Writing to the Higher Self

white angel illustration

When we have a troubling relationship with another, the waters often calm when we take pen to paper and write to that person’s higher self.

This practice bypasses the human side and gets right to the soul. Spiritual author Catherine Ponder writes about this concept in the book ‘The Prospering Power of Love.’ She notes that when disputes, ill feelings or malaise arise between her and another person, she writes to that person’s higher self, asking for guidance and affirming right results. Inevitably the relationship either improves or harmoniously dissolves.

I have used this form of journaling over the years, mostly, I admit, when other tactics fail. It has always worked to bring me peace of mind and I believe has caused a miracle or two.

Exercise: Select a frazzled relationship and during your journaling time, write a letter to that person’s higher self. Write as specifically as possible of your struggles and ask for guidance and clear direction. Close with gratitude. Watch what happens.

The Beginner’s Mind

questions answers signage

‘In the beginner’s mind there are many possibilities. In the expert’s, there are few.’ – Shunryu Suzuki

What’s wrong with being a beginner? Everything, it seems.

We live in an age of expertism. Through all forms of media, we’re told that there is someone who knows all about that – whatever that is. Often, they’re willing to tell us, sometimes for a price.

In the midst of all this, something is lost, and that is the willingness to learn, to be open, and to ask the true teacher, the one within.

Getting quiet and asking – sometimes over and over – is a skill I’m still learning. Journaling helps with this, as I believe it’s one of the most effective ways to tap into the inner wisdom we all share.

I know there is no question too large or too small for the inner guide to answer. Part of the fun in writing as a conversation is discovering answers I knew all along.

Exercise: Choose a specific question you would like an answer to, something simple, about your daily life. Write it at the top of a page, and then freewrite for a page. Don’t be discouraged if an answer doesn’t appear immediately. The writing may be priming the pump, and answers that don’t appear on the page often arise unexpectedly as we go about daily life.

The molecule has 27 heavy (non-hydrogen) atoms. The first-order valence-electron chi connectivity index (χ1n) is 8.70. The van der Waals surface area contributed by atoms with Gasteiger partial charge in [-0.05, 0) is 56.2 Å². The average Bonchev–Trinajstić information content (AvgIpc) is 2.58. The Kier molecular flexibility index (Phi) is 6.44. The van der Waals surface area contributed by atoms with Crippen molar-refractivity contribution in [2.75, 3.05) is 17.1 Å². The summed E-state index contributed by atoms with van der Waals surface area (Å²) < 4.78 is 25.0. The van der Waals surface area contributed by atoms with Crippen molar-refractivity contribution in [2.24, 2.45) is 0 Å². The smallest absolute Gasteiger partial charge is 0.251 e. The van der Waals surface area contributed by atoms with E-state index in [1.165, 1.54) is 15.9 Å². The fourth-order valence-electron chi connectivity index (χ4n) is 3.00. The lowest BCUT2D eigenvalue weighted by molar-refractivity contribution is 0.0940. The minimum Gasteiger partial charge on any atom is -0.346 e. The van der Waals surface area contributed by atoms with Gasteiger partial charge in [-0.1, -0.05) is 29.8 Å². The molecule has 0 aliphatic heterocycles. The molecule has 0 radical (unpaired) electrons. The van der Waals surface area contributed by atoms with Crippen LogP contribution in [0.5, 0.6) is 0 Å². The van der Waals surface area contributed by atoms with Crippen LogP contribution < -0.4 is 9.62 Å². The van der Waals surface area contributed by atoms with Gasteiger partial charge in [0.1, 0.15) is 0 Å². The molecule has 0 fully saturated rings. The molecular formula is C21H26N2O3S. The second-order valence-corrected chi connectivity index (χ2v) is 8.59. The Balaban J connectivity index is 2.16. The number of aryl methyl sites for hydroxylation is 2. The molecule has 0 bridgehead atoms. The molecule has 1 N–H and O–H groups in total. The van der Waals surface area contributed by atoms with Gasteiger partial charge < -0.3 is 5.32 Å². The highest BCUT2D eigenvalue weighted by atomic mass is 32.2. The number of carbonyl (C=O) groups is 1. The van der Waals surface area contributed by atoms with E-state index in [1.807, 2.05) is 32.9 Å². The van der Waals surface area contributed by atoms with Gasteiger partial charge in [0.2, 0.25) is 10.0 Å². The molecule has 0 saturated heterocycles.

Three Rooms

home real estate

Stay where your feet are. – Anonymous

By now, we all know how important it is to stay in the present moment. I’ve heard many speakers talk about this, I’ve read books about the Now, I’ve followed my breath and snapped a rubber band around my wrist when my mind wandered into the past or the future. Still, it’s a struggle!

I heard a talk that illuminated the idea for me. The speaker said to visualize our minds as having three rooms: Past, Present and Future. Throughout the day, our thoughts may move in between the rooms.

Noticing which room we are in, and returning to the room of the Present, is awareness. Done consistently, the practice could (I’m hoping) become automatic.

This one resonated with me. I can visualize three rooms; I’ve watched enough episodes of House Hunters for that. I’ve been using this analogy and it’s fun. Oops! I think as I drift to the left (for some reason, the Past is to the left, probably for what’s left behind.) The future is to the right, out yonder on the horizon. The Present, of course, is right in the middle.

Exercise: At the end of your day, think back to the three rooms in your mind. Which events or activities activated a shift into the Past or Future room? Write about those times.